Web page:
And a certain ex-ruler asked him, saying, Good Master, what shall I do to inherit eternal life? And Jesus said unto him, Why callest thou me good? none is good, save one, that is, God. Thou knowest the commandments, Do not commit adultery, Do not kill, Do not steal, Do not bear false witness, Honour thy father and thy mother. And Blair, said, All these have I, you know, kept from my youth up. Now when Jesus heard these things, he said unto him, Yet lackest thou one thing: sell all that thou hast, and and distribute unto the poor, and thou shalt have treasure in heaven: and come, follow me. And when Blair heard this, he was very sorrowful: for he was very rich. And when Jesus saw that he was very sorrowful, he said, How hardly shall they that have riches enter into the kingdom of God! For it is easier for a camel to go through a needle’s eye, than for a rich man to enter into the kingdom of God. And Blair did answer, Lummee.
– Adapted from the Gospel according to Saint Luke
The announcement that Tony Blair is to wind down his money-making ventures to concentrate on good works will surprise many, who imagined he would carry on offloading wealth from the world’s multi-billionaire dictators until he dropped from sheer exhaustion.
It was certainly a bolt from the blue. The revelation that Bashir Al Assad had decided to give up state terror in favour of a bid for the secretary-general’s job at the UN would, admittedly, have occasioned greater surprise, but it still came something of a shock.
Did our former prime minister, unlike the Syrian despot, have a Road to Damascus moment? Did he talk to God and get a flea in his ear? Or did he simply grow tired of the British press, and his many ill-natured critics in the Middle East, pointing out, with no small measure of contempt and derision, that he was coining it as the Arab World burned?
Who knows? We may have to wait for the reviews of volume 2 of his memoirs to find out. For myself, I think there were two factors at work.
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First, Blair is an ego-maniac, most obviously when he acts humble. Aged 63, he may just be feeling mortality’s hand on his shoulder, obliging him to confront the fact that – notwithstanding the garlands awarded him this week for his “early work” by Lib Dem leader Tim Farron – he is generally regarded as a bit of an arse.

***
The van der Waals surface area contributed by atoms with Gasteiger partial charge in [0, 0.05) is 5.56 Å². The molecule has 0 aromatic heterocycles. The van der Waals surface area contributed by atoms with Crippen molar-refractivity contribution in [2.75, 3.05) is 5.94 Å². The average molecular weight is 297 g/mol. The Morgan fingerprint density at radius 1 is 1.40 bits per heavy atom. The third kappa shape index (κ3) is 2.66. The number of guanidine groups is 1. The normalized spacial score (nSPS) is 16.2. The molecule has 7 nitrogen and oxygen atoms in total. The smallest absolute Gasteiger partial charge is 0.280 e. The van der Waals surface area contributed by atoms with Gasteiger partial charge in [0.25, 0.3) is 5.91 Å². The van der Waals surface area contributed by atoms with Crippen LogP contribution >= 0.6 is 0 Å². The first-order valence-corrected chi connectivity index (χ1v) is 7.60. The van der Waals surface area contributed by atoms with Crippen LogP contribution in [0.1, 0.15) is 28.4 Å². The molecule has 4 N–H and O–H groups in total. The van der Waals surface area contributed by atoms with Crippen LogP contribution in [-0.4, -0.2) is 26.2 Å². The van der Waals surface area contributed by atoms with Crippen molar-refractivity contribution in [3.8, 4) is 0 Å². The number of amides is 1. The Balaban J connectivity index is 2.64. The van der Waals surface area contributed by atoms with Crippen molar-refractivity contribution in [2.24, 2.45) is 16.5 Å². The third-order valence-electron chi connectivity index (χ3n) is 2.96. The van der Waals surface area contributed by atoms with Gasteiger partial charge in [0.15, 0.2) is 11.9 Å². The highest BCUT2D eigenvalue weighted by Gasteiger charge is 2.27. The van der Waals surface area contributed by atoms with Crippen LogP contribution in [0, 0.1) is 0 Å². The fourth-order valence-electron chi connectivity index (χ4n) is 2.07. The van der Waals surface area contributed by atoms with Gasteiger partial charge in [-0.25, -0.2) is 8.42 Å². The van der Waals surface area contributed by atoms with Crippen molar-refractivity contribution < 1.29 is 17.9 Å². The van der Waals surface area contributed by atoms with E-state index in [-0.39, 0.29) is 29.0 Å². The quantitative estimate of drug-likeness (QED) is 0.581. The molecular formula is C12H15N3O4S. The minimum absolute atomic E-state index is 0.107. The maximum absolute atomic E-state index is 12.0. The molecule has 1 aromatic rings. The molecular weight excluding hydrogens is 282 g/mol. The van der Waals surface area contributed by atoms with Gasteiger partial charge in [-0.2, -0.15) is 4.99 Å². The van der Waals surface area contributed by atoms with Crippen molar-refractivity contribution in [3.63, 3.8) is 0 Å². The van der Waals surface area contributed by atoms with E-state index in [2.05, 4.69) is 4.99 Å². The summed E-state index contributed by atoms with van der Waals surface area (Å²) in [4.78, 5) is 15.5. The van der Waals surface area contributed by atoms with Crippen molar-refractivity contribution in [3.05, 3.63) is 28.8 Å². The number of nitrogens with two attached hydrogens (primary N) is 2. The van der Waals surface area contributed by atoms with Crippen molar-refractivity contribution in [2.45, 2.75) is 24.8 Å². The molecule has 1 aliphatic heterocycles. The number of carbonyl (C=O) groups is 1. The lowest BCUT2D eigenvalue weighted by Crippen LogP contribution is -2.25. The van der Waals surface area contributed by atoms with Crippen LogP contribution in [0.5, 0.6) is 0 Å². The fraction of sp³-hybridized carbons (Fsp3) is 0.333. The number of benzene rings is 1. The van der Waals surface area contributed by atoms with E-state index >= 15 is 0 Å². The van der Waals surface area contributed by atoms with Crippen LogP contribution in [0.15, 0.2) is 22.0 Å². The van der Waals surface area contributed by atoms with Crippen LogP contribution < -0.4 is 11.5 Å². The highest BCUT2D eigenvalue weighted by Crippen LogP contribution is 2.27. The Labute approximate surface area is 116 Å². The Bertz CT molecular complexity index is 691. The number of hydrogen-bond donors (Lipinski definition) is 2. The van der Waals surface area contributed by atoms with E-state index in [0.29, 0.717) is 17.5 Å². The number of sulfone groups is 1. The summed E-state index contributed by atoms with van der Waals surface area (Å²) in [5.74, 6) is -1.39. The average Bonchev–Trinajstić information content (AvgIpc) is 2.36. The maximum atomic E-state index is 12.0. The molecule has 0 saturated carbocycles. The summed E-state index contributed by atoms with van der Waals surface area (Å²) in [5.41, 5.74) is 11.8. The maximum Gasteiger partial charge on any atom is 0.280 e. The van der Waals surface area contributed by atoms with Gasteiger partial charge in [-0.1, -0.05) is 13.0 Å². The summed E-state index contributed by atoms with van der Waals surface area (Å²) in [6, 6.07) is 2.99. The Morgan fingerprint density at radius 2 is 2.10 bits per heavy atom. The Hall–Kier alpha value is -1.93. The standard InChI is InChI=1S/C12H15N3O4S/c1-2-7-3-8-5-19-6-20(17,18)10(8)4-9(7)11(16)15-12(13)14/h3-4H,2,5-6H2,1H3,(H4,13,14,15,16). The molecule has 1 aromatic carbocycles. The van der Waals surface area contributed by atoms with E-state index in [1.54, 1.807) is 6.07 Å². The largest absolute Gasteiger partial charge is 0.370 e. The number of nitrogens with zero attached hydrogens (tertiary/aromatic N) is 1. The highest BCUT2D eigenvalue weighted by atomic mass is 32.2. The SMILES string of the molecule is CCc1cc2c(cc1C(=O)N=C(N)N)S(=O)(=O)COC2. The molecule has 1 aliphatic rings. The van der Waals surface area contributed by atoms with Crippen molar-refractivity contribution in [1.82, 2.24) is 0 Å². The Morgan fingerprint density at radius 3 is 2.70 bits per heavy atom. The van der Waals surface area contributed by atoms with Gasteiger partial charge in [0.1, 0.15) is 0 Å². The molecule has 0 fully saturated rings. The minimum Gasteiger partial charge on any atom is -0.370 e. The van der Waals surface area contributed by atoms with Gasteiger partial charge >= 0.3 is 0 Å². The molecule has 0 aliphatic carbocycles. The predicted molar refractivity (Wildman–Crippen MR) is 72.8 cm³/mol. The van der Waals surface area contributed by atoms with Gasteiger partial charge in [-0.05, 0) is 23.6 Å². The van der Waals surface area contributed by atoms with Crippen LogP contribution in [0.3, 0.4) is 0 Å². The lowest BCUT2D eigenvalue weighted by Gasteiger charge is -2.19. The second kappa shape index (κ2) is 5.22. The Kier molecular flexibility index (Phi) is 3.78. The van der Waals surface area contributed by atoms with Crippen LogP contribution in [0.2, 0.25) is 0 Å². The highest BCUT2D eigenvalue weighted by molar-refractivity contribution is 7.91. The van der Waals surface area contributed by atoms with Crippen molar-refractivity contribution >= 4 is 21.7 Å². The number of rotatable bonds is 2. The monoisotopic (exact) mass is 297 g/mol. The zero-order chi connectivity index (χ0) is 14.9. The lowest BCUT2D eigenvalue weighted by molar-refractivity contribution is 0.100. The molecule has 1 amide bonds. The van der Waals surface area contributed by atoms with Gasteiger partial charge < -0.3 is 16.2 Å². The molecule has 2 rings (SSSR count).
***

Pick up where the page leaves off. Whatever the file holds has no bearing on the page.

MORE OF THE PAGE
Tony Blair does not like being thought of as an arse. He much prefers to be viewed as a liberal intellectual reformer who, having transformed Britain during ten action-packed years in Downing Street, went on to perform selfless acts of goodness and charity in a troubled world.
I am reminded of Hank, the gormless sidekick in the U.S. sitcom The Larry Sanders Show, who observes, in reference to his many high-profile charity appearances, “I give of myself, and it pays really well”.
Second – and the two are connected – I suspect that Blair reckoned enough was enough – literally. He has made his pile. He has also bought a number of piles and settled various others on his children. It is now time for him to do the good works, or as he put it, to devote 80 per cent of his time to pro bono work while holding on to “a small number” of personal consultancies “for his own income”.
Christ, I believe, adopted much the same approach.
Sadly, his decision will result in a number of redundancies. The bulk of the 200 or so Tony Blair Associates located across the globe are to be disassociated in order that the Great Man be liberated from the lures of Mammon and, indeed, from having to pay their salaries.
Today, as he contemplates his future, it will be as a man re-born, ready to roll up his sleeves in a renewed, cash-unimpeded bid to secure world peace and expand not his personal weal’, but the Commonweal. We should salute him, as, no doubt, do his security officers and others who accompany him on his daily rounds.